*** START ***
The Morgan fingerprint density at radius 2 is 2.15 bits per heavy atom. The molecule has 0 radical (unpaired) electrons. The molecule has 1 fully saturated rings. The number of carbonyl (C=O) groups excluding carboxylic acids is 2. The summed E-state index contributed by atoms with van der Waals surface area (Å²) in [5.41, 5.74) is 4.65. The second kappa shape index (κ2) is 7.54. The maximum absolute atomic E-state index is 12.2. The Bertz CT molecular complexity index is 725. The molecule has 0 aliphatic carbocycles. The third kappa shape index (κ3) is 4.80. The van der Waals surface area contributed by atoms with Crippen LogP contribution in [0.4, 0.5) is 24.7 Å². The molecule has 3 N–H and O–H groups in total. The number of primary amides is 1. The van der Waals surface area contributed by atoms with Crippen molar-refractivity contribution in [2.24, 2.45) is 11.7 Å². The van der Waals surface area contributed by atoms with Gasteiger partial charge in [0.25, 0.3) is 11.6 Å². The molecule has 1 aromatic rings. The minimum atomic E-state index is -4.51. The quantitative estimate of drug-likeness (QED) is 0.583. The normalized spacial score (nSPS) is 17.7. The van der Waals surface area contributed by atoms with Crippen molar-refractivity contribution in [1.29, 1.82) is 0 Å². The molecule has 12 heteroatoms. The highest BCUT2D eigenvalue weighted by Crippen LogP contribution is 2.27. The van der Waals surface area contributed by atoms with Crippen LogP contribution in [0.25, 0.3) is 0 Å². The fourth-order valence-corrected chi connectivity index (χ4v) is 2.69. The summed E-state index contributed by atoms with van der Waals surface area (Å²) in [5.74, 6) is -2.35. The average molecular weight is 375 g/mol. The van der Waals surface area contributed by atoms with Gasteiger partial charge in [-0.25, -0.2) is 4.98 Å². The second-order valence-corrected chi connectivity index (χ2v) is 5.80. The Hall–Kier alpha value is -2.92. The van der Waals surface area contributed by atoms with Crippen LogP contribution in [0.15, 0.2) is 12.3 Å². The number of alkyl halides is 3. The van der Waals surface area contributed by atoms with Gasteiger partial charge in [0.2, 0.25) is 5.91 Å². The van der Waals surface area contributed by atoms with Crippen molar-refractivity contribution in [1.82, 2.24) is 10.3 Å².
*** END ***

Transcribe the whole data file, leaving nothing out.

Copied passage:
The Morgan fingerprint density at radius 2 is 2.15 bits per heavy atom. The molecule has 0 radical (unpaired) electrons. The molecule has 1 fully saturated rings. The number of carbonyl (C=O) groups excluding carboxylic acids is 2. The summed E-state index contributed by atoms with van der Waals surface area (Å²) in [5.41, 5.74) is 4.65. The second kappa shape index (κ2) is 7.54. The maximum absolute atomic E-state index is 12.2. The Bertz CT molecular complexity index is 725. The molecule has 0 aliphatic carbocycles. The third kappa shape index (κ3) is 4.80. The van der Waals surface area contributed by atoms with Crippen LogP contribution in [0.4, 0.5) is 24.7 Å². The molecule has 3 N–H and O–H groups in total. The number of primary amides is 1. The van der Waals surface area contributed by atoms with Crippen molar-refractivity contribution in [2.24, 2.45) is 11.7 Å². The van der Waals surface area contributed by atoms with Gasteiger partial charge in [0.25, 0.3) is 11.6 Å². The molecule has 1 aromatic rings. The minimum atomic E-state index is -4.51. The quantitative estimate of drug-likeness (QED) is 0.583. The normalized spacial score (nSPS) is 17.7. The van der Waals surface area contributed by atoms with Crippen molar-refractivity contribution in [1.29, 1.82) is 0 Å². The molecule has 12 heteroatoms. The highest BCUT2D eigenvalue weighted by Crippen LogP contribution is 2.27. The van der Waals surface area contributed by atoms with Crippen LogP contribution in [0.25, 0.3) is 0 Å². The fourth-order valence-corrected chi connectivity index (χ4v) is 2.69. The summed E-state index contributed by atoms with van der Waals surface area (Å²) in [5.74, 6) is -2.35. The average molecular weight is 375 g/mol. The van der Waals surface area contributed by atoms with Gasteiger partial charge in [-0.25, -0.2) is 4.98 Å². The second-order valence-corrected chi connectivity index (χ2v) is 5.80. The Hall–Kier alpha value is -2.92. The van der Waals surface area contributed by atoms with Crippen LogP contribution in [0.15, 0.2) is 12.3 Å². The number of alkyl halides is 3. The van der Waals surface area contributed by atoms with Gasteiger partial charge in [0.2, 0.25) is 5.91 Å². The van der Waals surface area contributed by atoms with Crippen molar-refractivity contribution in [1.82, 2.24) is 10.3 Å².